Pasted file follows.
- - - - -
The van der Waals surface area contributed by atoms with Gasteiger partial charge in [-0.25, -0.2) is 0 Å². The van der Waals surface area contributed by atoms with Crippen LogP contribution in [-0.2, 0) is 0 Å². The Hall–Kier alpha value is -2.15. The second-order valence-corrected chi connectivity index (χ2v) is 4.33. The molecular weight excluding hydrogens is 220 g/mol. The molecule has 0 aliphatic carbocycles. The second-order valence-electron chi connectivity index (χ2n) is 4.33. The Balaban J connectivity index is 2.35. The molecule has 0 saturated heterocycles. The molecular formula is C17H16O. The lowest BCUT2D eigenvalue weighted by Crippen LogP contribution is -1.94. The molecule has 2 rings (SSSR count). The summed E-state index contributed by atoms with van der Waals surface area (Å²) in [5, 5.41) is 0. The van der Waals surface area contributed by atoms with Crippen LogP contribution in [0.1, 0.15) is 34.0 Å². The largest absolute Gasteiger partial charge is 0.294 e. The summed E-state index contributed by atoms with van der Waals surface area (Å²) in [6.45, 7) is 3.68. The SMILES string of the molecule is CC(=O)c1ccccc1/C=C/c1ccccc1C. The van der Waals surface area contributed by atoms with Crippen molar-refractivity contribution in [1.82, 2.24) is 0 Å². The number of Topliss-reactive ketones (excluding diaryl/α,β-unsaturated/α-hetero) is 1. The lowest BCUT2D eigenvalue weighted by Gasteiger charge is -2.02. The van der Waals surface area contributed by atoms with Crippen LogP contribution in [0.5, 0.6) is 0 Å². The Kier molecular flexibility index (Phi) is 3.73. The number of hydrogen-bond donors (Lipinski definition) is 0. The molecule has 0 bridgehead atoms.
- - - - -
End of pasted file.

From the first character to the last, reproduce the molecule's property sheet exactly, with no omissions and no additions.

The van der Waals surface area contributed by atoms with Gasteiger partial charge in [-0.25, -0.2) is 0 Å². The van der Waals surface area contributed by atoms with Crippen LogP contribution in [-0.2, 0) is 0 Å². The Hall–Kier alpha value is -2.15. The second-order valence-corrected chi connectivity index (χ2v) is 4.33. The molecular weight excluding hydrogens is 220 g/mol. The molecule has 0 aliphatic carbocycles. The second-order valence-electron chi connectivity index (χ2n) is 4.33. The Balaban J connectivity index is 2.35. The molecule has 0 saturated heterocycles. The molecular formula is C17H16O. The lowest BCUT2D eigenvalue weighted by Crippen LogP contribution is -1.94. The molecule has 2 rings (SSSR count). The summed E-state index contributed by atoms with van der Waals surface area (Å²) in [5, 5.41) is 0. The van der Waals surface area contributed by atoms with Crippen LogP contribution in [0.1, 0.15) is 34.0 Å². The largest absolute Gasteiger partial charge is 0.294 e. The summed E-state index contributed by atoms with van der Waals surface area (Å²) in [6.45, 7) is 3.68. The SMILES string of the molecule is CC(=O)c1ccccc1/C=C/c1ccccc1C. The van der Waals surface area contributed by atoms with Crippen molar-refractivity contribution in [1.82, 2.24) is 0 Å². The number of Topliss-reactive ketones (excluding diaryl/α,β-unsaturated/α-hetero) is 1. The lowest BCUT2D eigenvalue weighted by Gasteiger charge is -2.02. The van der Waals surface area contributed by atoms with Crippen LogP contribution in [0.5, 0.6) is 0 Å². The Kier molecular flexibility index (Phi) is 3.73. The number of hydrogen-bond donors (Lipinski definition) is 0. The molecule has 0 bridgehead atoms.